The head of a chaplaincy provider that receives millions of taxpayers’ dollars to recruit chaplains to work in public schools says it hires Christians because they are “people who align with our values”.
Speaking to a City of Bayswater meeting last week, Tamsyn Cullingford, the Chief Executive Officer of YouthCARE in Western Australia, said that the Christian labour-hire firm’s chaplains were also required to attend a church, unless they lived in remote regions.
Ms Cullingford appeared at the council meeting to urge councillors to continue funding YouthCARE.
During the meeting, however, some councillors concerned about the religious-based discrimination in the chaplaincy program inquired into why YouthCARE would not hire non-religious people and non-Christians for the public school roles.
Asked by Councillor Elli Petersen-Pik why chaplaincy providers needed to be religious instead of secular, Ms Cullingford said “all people can do good” but that YouthCARE, as a Christian organisation, employed Christians.
“One of the most critical success factors in any organisation is values alignment, and I think you would all know that. So, for us, we employ people who align with our values. We happen to be a Christian organisation, so those are the people that we employ,” she said.
Asked by Councillor Dan Bull whether he could become a chaplain with YouthCARE if he were Muslim, Ms Cullingford said that, while anyone could apply, “…we employ people who align with our values” and that “… the people who tend to align with our organisation are Christians”.
The Bayswater council is considering whether it will pull its funding from YouthCARE and redirect it to pubic schools in its local government area to hire pastoral care workers directly.
Last month, the Rationalist Society of Australia (RSA) revealed that Bayswater ratepayers have paid more than $500,000 in the past 10 years to fund Christian-only chaplains through YouthCARE.
YouthCARE also receives millions of dollars from the federal and state governments – including an extra $21.8 million from the McGowan government as part of an election commitment early last year.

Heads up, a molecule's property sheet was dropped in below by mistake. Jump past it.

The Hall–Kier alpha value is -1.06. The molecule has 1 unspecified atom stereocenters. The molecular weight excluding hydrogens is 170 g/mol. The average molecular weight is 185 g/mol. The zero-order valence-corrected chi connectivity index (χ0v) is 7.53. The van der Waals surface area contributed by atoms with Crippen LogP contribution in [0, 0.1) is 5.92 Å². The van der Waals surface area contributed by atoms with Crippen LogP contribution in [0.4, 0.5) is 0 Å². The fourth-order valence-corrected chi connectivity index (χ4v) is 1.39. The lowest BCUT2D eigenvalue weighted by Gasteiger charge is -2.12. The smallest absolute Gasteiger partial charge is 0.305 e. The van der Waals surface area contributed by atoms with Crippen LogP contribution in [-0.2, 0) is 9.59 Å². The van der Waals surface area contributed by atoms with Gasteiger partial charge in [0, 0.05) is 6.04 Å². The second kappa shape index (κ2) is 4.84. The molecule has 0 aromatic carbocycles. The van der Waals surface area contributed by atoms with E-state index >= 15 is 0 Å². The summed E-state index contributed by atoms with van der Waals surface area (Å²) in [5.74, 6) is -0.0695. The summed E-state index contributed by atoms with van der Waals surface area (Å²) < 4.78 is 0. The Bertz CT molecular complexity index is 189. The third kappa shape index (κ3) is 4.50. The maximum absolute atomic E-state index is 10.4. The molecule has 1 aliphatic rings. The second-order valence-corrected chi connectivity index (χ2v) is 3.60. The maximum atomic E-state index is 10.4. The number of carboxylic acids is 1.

Western Australia’s Equal Opportunity Commissioner John Byrne has raised concerns about the practice of restricting chaplaincy positions to Christians, saying it constituted “prima facie religious conviction discrimination”.
The community of one of the schools in the Bayswater area, Maylands Peninsula Primary School, earlier this year voted overwhelmingly to remove the religious requirements from the chaplaincy role.
Earlier this month, the school’s Parents & Citizens (P&C) succeeded in getting all of the state’s P&Cs to reject the current federal and state model of funding religious chaplains through religious labour-hire firms.
Ms Cullingford warned Bayswater councillors that removal of the funding from YouthCARE would result in a dilution of the money going to schools and likely end up in schools continuing to employ chaplains from YouthCARE anyway.
While the Albanese government has indicated changes so that schools would have a choice of religious or secular pastoral care workers under the National School Chaplaincy Program, the RSA has warned that religious-based discrimination would likely continue because Christian labour-hire firms would dominate the marketplace.
In Western Australia, the two largest chaplaincy providers – YouthCARE and Scripture Union – are Christian organisations that employ only Christians to the roles.
Si Gladman is Campaigns & Communications Coordinator at the Rationalist Society of Australia. You can contact him at [email protected] or follow him on Twitter at @si_gladman
Photo by Priscilla Du Preez on Unsplash